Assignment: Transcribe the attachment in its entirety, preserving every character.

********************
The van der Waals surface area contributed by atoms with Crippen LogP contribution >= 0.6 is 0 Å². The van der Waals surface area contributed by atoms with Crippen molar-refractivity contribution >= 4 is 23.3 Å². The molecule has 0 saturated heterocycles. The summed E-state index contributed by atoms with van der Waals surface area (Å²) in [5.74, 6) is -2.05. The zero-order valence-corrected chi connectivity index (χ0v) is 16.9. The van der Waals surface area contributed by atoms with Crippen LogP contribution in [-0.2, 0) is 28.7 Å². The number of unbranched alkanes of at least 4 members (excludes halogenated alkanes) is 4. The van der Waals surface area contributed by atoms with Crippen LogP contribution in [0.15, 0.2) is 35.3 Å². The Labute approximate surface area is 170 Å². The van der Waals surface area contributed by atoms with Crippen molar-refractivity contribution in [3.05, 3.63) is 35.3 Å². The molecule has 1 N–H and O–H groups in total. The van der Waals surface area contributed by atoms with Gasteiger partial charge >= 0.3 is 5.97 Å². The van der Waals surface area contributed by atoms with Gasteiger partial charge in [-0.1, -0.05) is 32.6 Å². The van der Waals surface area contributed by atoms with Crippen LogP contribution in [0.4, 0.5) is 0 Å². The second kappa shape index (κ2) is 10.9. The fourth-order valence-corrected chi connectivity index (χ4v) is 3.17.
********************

The van der Waals surface area contributed by atoms with Crippen LogP contribution >= 0.6 is 0 Å². The van der Waals surface area contributed by atoms with Crippen molar-refractivity contribution >= 4 is 23.3 Å². The molecule has 0 saturated heterocycles. The summed E-state index contributed by atoms with van der Waals surface area (Å²) in [5.74, 6) is -2.05. The zero-order valence-corrected chi connectivity index (χ0v) is 16.9. The van der Waals surface area contributed by atoms with Crippen LogP contribution in [-0.2, 0) is 28.7 Å². The number of unbranched alkanes of at least 4 members (excludes halogenated alkanes) is 4. The van der Waals surface area contributed by atoms with Crippen LogP contribution in [0.15, 0.2) is 35.3 Å². The Labute approximate surface area is 170 Å². The van der Waals surface area contributed by atoms with Crippen molar-refractivity contribution in [3.05, 3.63) is 35.3 Å². The molecule has 1 N–H and O–H groups in total. The van der Waals surface area contributed by atoms with Gasteiger partial charge >= 0.3 is 5.97 Å². The van der Waals surface area contributed by atoms with Gasteiger partial charge in [-0.1, -0.05) is 32.6 Å². The van der Waals surface area contributed by atoms with Crippen LogP contribution in [0.4, 0.5) is 0 Å². The second kappa shape index (κ2) is 10.9. The fourth-order valence-corrected chi connectivity index (χ4v) is 3.17.